MethaneSAT picks SpaceX for satellite launch to track methane levels in Earth's atmosphere

An artist's illustration of MethaneSat, a methane-tracking satellite launching in October 2022 on a SpaceX Falcon 9 rocket.
An artist's illustration of MethaneSat, a methane-tracking satellite launching in October 2022 on a SpaceX Falcon 9 rocket. (Image credit: MethaneSat LLC)

A SpaceX rocket will launch a new satellite to track the amount of methane in Earth's atmosphere in 2022. 

Called MethaneSAT, the small satellite is designed specifically to locate, quantify and track global methane emissions. SpaceX has signed on to launch the satellite into orbit aboard a Falcon 9 rocket during a launch window that opens Oct. 1, 2022. 

"This is a unique mission on an ambitious timeline," Steven Hamburg, co-leader of the MethaneSAT mission, said in a statement. "SpaceX offers the readiness and reliability we need to deliver our instrument into orbit and begin streaming emissions data as soon as possible. We couldn’t ask for a more capable launch partner."

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MethaneSAT LLC is a subsidiary of the nonprofit Environmental Defense Fund (EDF). The organization first announced plans to develop its own methane-tracking satellite in April 2018. The MethaneSAT mission will provide global, high-resolution detection of methane emissions from oil and gas facilities, as well as measure emissions from other human-generated methane sources, with greater precision than existing satellites or other sensors, according to the statement. 

The organization is also building an advanced platform to process the satellite data. This platform will automate complex analytics that otherwise take scientists weeks or months to complete, meaning data from the satellite will be freely shared online in just a few days. By making the MethaneSAT data widely available, the organization hopes that the satellite can be used to reduce methane emissions in target areas and help combat climate change around the world.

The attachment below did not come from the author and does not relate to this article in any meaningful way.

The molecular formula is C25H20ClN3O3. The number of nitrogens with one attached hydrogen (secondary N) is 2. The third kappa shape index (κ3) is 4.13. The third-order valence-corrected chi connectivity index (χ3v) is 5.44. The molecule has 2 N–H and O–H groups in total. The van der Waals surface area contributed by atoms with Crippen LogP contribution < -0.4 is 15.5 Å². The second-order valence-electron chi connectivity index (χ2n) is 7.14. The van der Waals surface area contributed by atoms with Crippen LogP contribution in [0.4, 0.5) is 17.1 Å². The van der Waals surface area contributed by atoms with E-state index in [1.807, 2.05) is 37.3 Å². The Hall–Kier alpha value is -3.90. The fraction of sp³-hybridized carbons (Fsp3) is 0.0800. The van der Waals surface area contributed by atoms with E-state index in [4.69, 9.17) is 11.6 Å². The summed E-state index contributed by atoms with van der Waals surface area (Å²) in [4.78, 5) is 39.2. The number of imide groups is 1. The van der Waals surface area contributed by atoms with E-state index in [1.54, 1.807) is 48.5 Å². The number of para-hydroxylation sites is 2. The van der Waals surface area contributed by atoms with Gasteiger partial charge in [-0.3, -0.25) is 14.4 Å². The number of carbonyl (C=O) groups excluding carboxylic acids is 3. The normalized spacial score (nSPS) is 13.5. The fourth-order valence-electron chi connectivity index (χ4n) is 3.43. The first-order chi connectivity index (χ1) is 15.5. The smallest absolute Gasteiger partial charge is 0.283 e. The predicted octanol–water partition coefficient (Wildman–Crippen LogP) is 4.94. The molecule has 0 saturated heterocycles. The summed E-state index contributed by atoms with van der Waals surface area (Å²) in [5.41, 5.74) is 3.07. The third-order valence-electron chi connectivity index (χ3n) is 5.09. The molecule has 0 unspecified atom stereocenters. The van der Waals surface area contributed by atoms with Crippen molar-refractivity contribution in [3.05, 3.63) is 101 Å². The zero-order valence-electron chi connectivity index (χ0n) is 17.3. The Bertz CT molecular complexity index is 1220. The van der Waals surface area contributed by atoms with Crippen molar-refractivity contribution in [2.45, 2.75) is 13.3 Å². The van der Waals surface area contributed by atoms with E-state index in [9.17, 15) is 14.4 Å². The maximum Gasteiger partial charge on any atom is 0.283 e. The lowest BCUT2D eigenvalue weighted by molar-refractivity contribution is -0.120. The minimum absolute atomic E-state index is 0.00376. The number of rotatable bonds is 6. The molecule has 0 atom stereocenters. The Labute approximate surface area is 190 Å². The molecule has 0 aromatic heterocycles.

An early design for MethaneSat. (Image credit: EDF)

"Reducing methane emissions from the oil and gas industry is the fastest, most cost-effective way we have to slow the rate of [global] warming right now, even as we continue to decarbonize the energy system," Mark Brownstein, EDF Senior Vice President for Energy, said in the statement. "MethaneSAT is designed to create transparency and accountability to make sure companies and governments don’t miss that opportunity."

The satellite is currently under construction after completing an intensive design process. The completion and launch of MethaneSAT is funded in part by a $100 million grant given to the EDF from the Bezos Earth Fund, according to the statement.

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Samantha Mathewson
Contributing Writer

Samantha Mathewson joined as an intern in the summer of 2016. She received a B.A. in Journalism and Environmental Science at the University of New Haven, in Connecticut. Previously, her work has been published in Nature World News. When not writing or reading about science, Samantha enjoys traveling to new places and taking photos! You can follow her on Twitter @Sam_Ashley13.